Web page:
It’s always difficult to lose a loved one, and every culture and family has a different way of grieving that loss. A newer way of doing so, the Celebration of Life, is gaining in popularity.
This article offers some outfit considerations so you can be both stylish and respectful when deciding to wear to a celebration of life.
What Is A Celebration Of Life?
A ‘celebration of life’ is different from traditional funeral or wake. Western funerals typically follow some variation of the following: a visitation/viewing, a funeral service in a funeral home or house of worship, and a committal service at the place of interment.
A celebration of life is more broadly defined, but it is primarily concerned with telling the story of the deceased. It isn’t intended to be a somber occasion. Rather, you’re remembering the individual and what made them unique.
The event may or may not have a religious context, and often takes places a few weeks or a few months after the individual’s passing.
It’s been suggested gathers watch the deceased’s favorite film, play their favorite games, or a share a meal of their favorite foods.
We also had a lively discussion over on our forum. But, for our purposes here, let’s break it down into the following broad guidelines.
- Look at the weather
- Dress for the location
- Consider the cultural norms
- Take note of the deceased’ personal style, as well as that of their friends
- Acknowledge the wishes of the family
- Remember that less is more
What’s the Weather?
Weather is a major factor in dressing for any event, and this is certainly the case here.
In the fall and winter, and in a more formal celebration of life, we’d suggest a tweed jacket, some flannel trousers, and leather derby shoes. You may consider layering with a merino wool or cashmere sweater in navy, burgundy, or bottle green.
For a more casual gathering, skip the flannels and tweed and instead opt for some moleskin trousers. If there’s no snow on the ground, suede can be a nice addition on your feet. A sweatshirt and some denim are better-suited for an evening at home.
In the spring/summer, consider t lighter fabrics like- namely linen and loose-weave cotton.
For a more formal situation, consider a linen blazer in a medium to light navy and some cream linen trousers.
If the natural wrinkles don’t appeal to you, hopsack is a great option as well. Consider them in a navy blazer.
For a relaxed setting, go with a short-sleeved polo shirt and some lightweight chinos. Shorts, no matter their inseam, and t-shirts of any kind are not recommended.
Dress for the location
The setting is as important as the weather. Is the celebration in the back room of a restaurant or banquet hall? If so, choose according.
Here, again consider a blazer and trousers. You’d be equally at home in a sweater with a collared shirt underneath.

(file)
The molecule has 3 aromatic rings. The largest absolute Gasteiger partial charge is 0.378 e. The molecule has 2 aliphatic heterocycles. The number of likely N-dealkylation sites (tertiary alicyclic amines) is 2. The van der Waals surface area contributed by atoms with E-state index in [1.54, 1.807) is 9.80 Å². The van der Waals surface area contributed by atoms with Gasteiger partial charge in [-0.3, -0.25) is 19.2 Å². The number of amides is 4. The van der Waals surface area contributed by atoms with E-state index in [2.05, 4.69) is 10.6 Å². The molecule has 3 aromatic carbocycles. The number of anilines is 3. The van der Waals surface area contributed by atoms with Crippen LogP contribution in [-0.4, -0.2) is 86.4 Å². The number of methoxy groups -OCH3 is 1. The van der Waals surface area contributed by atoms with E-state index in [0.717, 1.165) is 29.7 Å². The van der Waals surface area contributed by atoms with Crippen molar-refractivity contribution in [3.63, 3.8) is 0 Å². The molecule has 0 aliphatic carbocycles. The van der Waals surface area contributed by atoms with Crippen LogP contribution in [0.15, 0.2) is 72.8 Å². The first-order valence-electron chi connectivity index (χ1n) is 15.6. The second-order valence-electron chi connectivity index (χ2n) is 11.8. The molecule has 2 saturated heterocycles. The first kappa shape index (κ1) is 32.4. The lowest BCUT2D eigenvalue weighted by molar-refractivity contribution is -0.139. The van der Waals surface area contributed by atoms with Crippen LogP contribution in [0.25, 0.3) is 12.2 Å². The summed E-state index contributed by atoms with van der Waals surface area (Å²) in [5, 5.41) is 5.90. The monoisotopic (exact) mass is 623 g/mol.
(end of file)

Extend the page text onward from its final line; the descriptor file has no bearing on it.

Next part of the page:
When layering a sweater, it’s advisable to choose a thinner fabric to avoid unnecessary bulk in your outfit.
For a casual setting like a gathering in in someone’s home, you can go with chinos and an Oxford cloth button-down in the color of your choice.
Light blue is the most versatile, but light greens, purples, and even a pale pink will contribute to the relaxed atmosphere. Considering the deceased’ associates will also help in deciding your outfit here.
Consider Cultural Norms
Many families have certain customs they’ll observe, and it’s important to be respect of that. Style goes far beyond the clothes you wear.
If you’re attending a Jewish celebration of life, for example, you may considering wearing a yarmulke. However, only do so if it is offered.
Personal Style and Hobbies
The deceased may have been retired for years, but it’s also a good idea to consider their career and their friends.
Did they work in a professional office which recommended coat and tie, or did they work with their hands in a in a field that required traditional blue-collar wear?
Did they like to dress in suits and bench-made shoes? Or, did they prefer some Levi’s, a plaid button up, and work boots?
What did they like to do for fun? Did they prefer golfing, fishing, or hiking on the weekends?
For the suit-and-tie crowd, you may consider a subtle windowpane sports jacket and trousers. You can likely skip the tie here.
For the ultra-relaxed gathering, a button-down and some chinos in the color palette we identified earlier are great options.
The Wishes of The Family
Of course, the family may have very different ideas. This is a celebration, after all! If they suggest a theme, go for it.
Do be mindful of the patterns, though, as some of them can get quite loud.
If they’re remembering a golfer, feel free to wear a golf polo shirt with the emblem of their (or yours) favorite country club.
Less is More
The family comes first at this difficult time, but there are ways to be stylish at at even like this.
To sum up, as with most parts of menswear, less is very often more, and being stylish is much greater than the clothes one wears.
Put on something that feels comfortable and feel free to be expressive, but spend time with loved ones who need it most.
That speaks louder than any outfit ever could.